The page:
The Parables of Jesus
March 21, 2022
“I Forgive You”
Saying, I’m sorry, or, I forgive you is difficult.
It’s difficult on two fronts. First, it’s hard for you to go to someone you’ve wronged and say, “I’m sorry.” It takes courage to come forward to say those words to someone.
But, it’s just as difficult, perhaps even harder, for you to forgive someone. You’ve been hurt, abandoned, gossiped about, cheated on, verbally abused, and now someone who has wronged you asks for forgiveness.
I know more times than I can count on my fingers and toes, I’ve come to my wife and said, “I’m sorry.” My wife, Kathy, is one of the kindest, most considerate, and forgiving people, you may ever meet. So, every time I ask for forgiveness, she says, “All is forgiven.”
It’s essential to not hold on to grudges against others or transgressions committed against you. This brings us to our following Parable.
The Unmerciful Servant
“Then Peter came to Jesus and asked, “Lord, how many times shall I forgive my brother or sister who sins against me? Up to seven times?”
Jesus answered, “I tell you, not seven times, but seventy-seven times. (18:22 Or seventy times seven )
“Therefore, the kingdom of heaven is like a king who wanted to settle accounts with his servants. As he began the settlement, a man who owed him ten thousand bags of gold was brought to him. Since he was not able to pay, the master ordered that he and his wife and his children and all that he had be sold to repay the debt.
“At this, the servant fell on his knees before him. ‘Be patient with me,’ he begged, ‘and I will pay back everything.’ The servant’s master took pity on him, canceled the debt, and let him go.
“But when that servant went out, he found one of his fellow servants who owed him a hundred silver coins. He grabbed him and began to choke him. ‘Pay back what you owe me!’ he demanded.
“His fellow servant fell to his knees and begged him, ‘Be patient with me, and I will pay it back.’
“But he refused. Instead, he went off and had the man thrown into prison until he could pay the debt. When the other servants saw what had happened, they were outraged and went and told their master everything that had happened.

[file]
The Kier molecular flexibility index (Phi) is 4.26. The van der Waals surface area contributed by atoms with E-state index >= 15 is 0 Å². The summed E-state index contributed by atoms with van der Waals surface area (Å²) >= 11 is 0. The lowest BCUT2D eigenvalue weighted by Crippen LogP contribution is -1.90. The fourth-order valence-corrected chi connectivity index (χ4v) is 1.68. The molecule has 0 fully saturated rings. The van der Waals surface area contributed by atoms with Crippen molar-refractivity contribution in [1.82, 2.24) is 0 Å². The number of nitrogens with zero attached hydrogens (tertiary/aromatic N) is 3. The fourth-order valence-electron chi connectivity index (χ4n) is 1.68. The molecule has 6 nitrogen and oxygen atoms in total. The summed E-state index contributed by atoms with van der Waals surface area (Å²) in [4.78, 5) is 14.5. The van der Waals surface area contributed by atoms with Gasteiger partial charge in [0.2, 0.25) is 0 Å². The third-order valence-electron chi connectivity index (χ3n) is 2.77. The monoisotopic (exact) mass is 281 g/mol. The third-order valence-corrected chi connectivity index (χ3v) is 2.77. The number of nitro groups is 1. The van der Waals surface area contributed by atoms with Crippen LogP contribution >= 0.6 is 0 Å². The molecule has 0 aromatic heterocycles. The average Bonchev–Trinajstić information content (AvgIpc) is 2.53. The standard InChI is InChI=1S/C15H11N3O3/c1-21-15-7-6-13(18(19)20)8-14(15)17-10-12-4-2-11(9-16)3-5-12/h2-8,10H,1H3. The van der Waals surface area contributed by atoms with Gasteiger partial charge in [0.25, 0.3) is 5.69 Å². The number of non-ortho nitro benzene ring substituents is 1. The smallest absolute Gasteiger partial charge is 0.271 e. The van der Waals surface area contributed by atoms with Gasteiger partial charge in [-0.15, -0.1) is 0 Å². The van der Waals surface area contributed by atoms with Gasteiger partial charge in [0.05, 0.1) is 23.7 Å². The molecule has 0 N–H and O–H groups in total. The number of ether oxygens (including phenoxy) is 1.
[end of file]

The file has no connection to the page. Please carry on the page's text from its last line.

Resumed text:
“Then the master called the servant in. ‘You wicked servant,’ he said, ‘I canceled all that debt of yours because you begged me to. Shouldn’t you have had mercy on your fellow servant just as I had on you?’ In anger, his master handed him over to the jailers to be tortured until he should pay back all he owed.
“This is how my heavenly Father will treat each of you unless you forgive your brother or sister from your heart.”
Peter’s question to Jesus sets the stage for this Parable. “Lord, how many times shall I forgive my brother or sister who sins against me? Up to seven times?”
Jesus answered, “I tell you, not seven times, but seventy-seven times.” Matthew 18: 21-35
In Greek, the better interpretation is seven times seventy, or 490 times. It’s best not to get caught up in the numbers. Jesus’ answer to Peter is telling us to forgive indefinitely. We should never keep score, thinking, “Well, I already forgave ________ four times before, because he/she spoke unkindly of me. I’m just can’t forgive them anymore.”
No, we forgive, again, again, and again. “To Infinity and beyond.” 😊
Occasionally, I do get caught up in numbers. I like to know the value is of something today as opposed to, say, sixty years ago. For example, in 1960, the average salary for a male was $60 per week. In 2022, the average salary for a male is $715 per week.
So, I looked up what Talents were worth in real money today, as well as what the value of a Denarius (silver coin) is. In the reading above, the servant owed his master 10,000 bags of gold (or 10,000 talents).
The servant owed his mater the equivalent to 3-5 Billion dollars in today’s money. The other servant who owed the servant whose debt was forgiven, 100 denarii, owed him the equivalent of about $1,100 in today’s money.
The difference in the debt owed is astronomical. But, the real point of the story is one of forgiveness. The servant begged for more time to pay his master. But, his master took it to a different level. He didn’t give his servant more time; he forgave the debt.
But when the servant whose debt had been forgiven came upon a fellow servant who owed him very little, by comparison, he was merciless. He physically choked the man and had him thrown into prison. But, of course, the first servant paid the price for being unmerciful.
This Parable is a commentary on the fifth petition of the Lord’s prayer. “Forgive us our trespasses, as we forgive those who trespass against us.
You see, it goes both ways. God sent His Son to die on the cross for our sins. As a result, our debt was wiped clean. Jesus expects us to treat our fellow man the same way. Forgiving them as we have been forgiven.
I often find that I can’t say something better than another author did. So let me leave you with this statement.
“We forgive because we have been forgiven by God, and no offense against us can remotely compare with the incalculable amount we ourselves have been forgiven.”
(New Bible Commentary, 21st Century Edition, 1994. Matthew 18, Pp. 928.)
Dear Jesus. We are forgiven because you died for our sins. Let us be merciful and loving to others and forgive them of their trespasses against us just as you have forgiven us. Amen